Driving Tips in Australia
DriveAway Holidays offers the best rates and choices with reputable suppliers, such as Avis, Hertz, Europcar, Thrifty & Red Spot. Our Suppliers are located throughout major and remote areas of Australia. Airport collections offer convenience with depots located in the airport terminal or shuttle services are available.
A full valid driver’s licence is required for a minimum of 1 year. An international drivers licence is required for all non-English licence holders only.
Generally the minimum age is 21 years, but can vary between the car hire company and location. Maximum age limits apply in some locations, a young/senior driver surcharge may apply. Please check Terms and Conditions when making an enquiry or booking.
General road rules and regulations while driving in Australia:
Children aged 7 or under must be seated in an appropriate child restraint in the rear of the vehicle.
Speeding is very strict in Australia, anyone caught may face heavy fines, loss of licence/vehicle and possible imprisonment. Speed Cameras and speed traps are in heavy use throughout Australia to catch speeding motorists.
City Roads: 40-60km/h
Residential Areas: 40-60km/h
Driving Driving in Australia is a serious offence. Police in Australia have the authority to stop any vehicle and conduct a breath test with the driver. Full licence holders in Australia have a legal Blood Alcohol Content (BAC) of 0.05 g/100ml. Provisional and Learner licences have a zero BAC level. For a safe trip it is best advised not drink and drive.
Being in possession or under the influence of illegal drugs is strictly prohibited - heavy fines apply and possible imprisonment.
Tolls are located along the eastern states of Australia; New South Wales, Queensland and Victoria. Tolls are generally collected electronically by an electronic tag (E-Tag) fitted to the front window screen. Fee's are then collected from the toll holders account when passing a toll collection point. Fee's may vary in price depending on either the time of the day, distance travelled or size of vehicle.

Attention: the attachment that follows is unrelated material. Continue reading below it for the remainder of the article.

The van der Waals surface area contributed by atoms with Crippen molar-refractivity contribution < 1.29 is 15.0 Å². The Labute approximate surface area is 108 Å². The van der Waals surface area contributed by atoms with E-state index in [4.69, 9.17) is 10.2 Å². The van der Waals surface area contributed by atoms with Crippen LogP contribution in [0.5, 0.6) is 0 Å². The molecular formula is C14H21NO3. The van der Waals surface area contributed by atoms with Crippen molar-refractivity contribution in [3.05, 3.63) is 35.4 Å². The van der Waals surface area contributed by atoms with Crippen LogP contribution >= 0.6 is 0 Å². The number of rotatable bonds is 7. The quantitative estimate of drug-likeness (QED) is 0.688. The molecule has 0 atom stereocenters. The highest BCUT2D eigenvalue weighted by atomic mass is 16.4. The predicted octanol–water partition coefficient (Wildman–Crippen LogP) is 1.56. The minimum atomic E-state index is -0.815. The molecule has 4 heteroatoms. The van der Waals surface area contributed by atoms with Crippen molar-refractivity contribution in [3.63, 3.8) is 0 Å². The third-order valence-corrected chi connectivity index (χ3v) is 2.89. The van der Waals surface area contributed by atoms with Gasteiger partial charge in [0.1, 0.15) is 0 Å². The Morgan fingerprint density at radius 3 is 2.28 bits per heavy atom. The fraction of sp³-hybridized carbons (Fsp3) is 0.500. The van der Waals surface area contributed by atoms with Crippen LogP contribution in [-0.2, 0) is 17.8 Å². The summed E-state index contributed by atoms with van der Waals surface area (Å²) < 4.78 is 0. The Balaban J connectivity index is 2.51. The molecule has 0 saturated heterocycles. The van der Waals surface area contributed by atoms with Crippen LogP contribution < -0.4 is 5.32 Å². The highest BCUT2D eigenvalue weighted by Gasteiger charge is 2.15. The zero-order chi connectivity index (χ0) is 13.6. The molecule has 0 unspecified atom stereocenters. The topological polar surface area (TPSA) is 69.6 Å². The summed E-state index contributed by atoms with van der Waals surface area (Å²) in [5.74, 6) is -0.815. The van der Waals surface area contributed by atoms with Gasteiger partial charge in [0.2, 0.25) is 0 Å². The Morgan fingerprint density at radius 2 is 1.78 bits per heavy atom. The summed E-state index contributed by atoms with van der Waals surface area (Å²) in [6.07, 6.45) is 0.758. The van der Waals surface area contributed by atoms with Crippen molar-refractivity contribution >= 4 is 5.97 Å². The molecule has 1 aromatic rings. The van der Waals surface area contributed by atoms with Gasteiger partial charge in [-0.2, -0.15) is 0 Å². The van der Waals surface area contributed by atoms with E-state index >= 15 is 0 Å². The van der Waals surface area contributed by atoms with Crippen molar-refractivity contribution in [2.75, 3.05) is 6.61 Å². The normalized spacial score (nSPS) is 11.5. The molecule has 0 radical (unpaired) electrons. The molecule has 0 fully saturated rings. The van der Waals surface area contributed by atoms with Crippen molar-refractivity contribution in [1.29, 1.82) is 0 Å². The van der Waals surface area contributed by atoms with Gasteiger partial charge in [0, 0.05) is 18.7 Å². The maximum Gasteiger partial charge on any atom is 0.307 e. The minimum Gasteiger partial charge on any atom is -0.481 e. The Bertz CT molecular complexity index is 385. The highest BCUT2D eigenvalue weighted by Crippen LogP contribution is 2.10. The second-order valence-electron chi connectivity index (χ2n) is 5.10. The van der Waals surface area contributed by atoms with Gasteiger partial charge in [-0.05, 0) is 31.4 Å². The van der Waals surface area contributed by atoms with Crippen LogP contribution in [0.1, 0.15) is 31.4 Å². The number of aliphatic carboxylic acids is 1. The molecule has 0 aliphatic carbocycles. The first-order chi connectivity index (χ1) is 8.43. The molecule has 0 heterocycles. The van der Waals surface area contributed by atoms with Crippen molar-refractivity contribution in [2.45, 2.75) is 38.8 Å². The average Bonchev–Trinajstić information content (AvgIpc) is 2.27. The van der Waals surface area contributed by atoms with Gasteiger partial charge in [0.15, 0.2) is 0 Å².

Australian Road Signs are in English and are easy to understand. All motorists must obey road signs. Regulatory Signs (eg. Speed Limits) instruct motorists what they must and should not do. These signs will vary in shapes, sizes and colour.Warning Signs (eg. Changes in road conditions) informs motorists of any potential hazard, obstacle or condition up ahead. These signs are generally yellow in colour with a black symbol in the middle. Information Signs (eg. Direction signs) provides motorists with direction information, such as streets/roads name/number, places of interest...etc. Signs with a green background provide information to roads/streets, suburbs and cities, while brown signs are tourist attractions. Construction Signs will have an orange background with information in the middle.
There are two forms of parking in Australia, which are either paid or free. Parking within the cities are mostly timed and attract a fee, while in the suburbs and rural areas parking is free but may be timed. Make sure to check signage before leaving your vehicle.
*Please note distances and time should only be used as a guide, and may vary according to the route taken.
Last Updated 10 September 2010